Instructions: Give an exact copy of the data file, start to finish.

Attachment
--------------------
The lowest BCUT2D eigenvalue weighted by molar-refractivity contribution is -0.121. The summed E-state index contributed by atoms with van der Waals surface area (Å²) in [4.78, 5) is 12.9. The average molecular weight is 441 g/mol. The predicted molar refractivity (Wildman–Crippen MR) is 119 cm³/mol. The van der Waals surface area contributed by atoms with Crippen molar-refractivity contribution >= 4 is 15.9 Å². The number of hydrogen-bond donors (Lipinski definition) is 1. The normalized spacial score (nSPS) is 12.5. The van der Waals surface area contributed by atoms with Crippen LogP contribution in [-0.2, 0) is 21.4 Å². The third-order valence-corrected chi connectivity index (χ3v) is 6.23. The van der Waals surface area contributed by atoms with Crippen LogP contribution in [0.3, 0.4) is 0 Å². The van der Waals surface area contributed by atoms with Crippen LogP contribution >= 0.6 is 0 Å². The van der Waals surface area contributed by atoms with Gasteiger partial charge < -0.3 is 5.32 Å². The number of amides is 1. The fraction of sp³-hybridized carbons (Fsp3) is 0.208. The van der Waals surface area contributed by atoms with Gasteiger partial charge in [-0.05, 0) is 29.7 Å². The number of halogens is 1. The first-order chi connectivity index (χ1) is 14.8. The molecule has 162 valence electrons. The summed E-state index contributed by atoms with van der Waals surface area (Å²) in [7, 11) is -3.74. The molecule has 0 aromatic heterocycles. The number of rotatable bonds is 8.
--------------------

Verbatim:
The lowest BCUT2D eigenvalue weighted by molar-refractivity contribution is -0.121. The summed E-state index contributed by atoms with van der Waals surface area (Å²) in [4.78, 5) is 12.9. The average molecular weight is 441 g/mol. The predicted molar refractivity (Wildman–Crippen MR) is 119 cm³/mol. The van der Waals surface area contributed by atoms with Crippen molar-refractivity contribution >= 4 is 15.9 Å². The number of hydrogen-bond donors (Lipinski definition) is 1. The normalized spacial score (nSPS) is 12.5. The van der Waals surface area contributed by atoms with Crippen LogP contribution in [-0.2, 0) is 21.4 Å². The third-order valence-corrected chi connectivity index (χ3v) is 6.23. The van der Waals surface area contributed by atoms with Crippen LogP contribution in [0.3, 0.4) is 0 Å². The van der Waals surface area contributed by atoms with Crippen LogP contribution >= 0.6 is 0 Å². The van der Waals surface area contributed by atoms with Gasteiger partial charge < -0.3 is 5.32 Å². The number of amides is 1. The fraction of sp³-hybridized carbons (Fsp3) is 0.208. The van der Waals surface area contributed by atoms with Gasteiger partial charge in [-0.05, 0) is 29.7 Å². The number of halogens is 1. The first-order chi connectivity index (χ1) is 14.8. The molecule has 162 valence electrons. The summed E-state index contributed by atoms with van der Waals surface area (Å²) in [7, 11) is -3.74. The molecule has 0 aromatic heterocycles. The number of rotatable bonds is 8.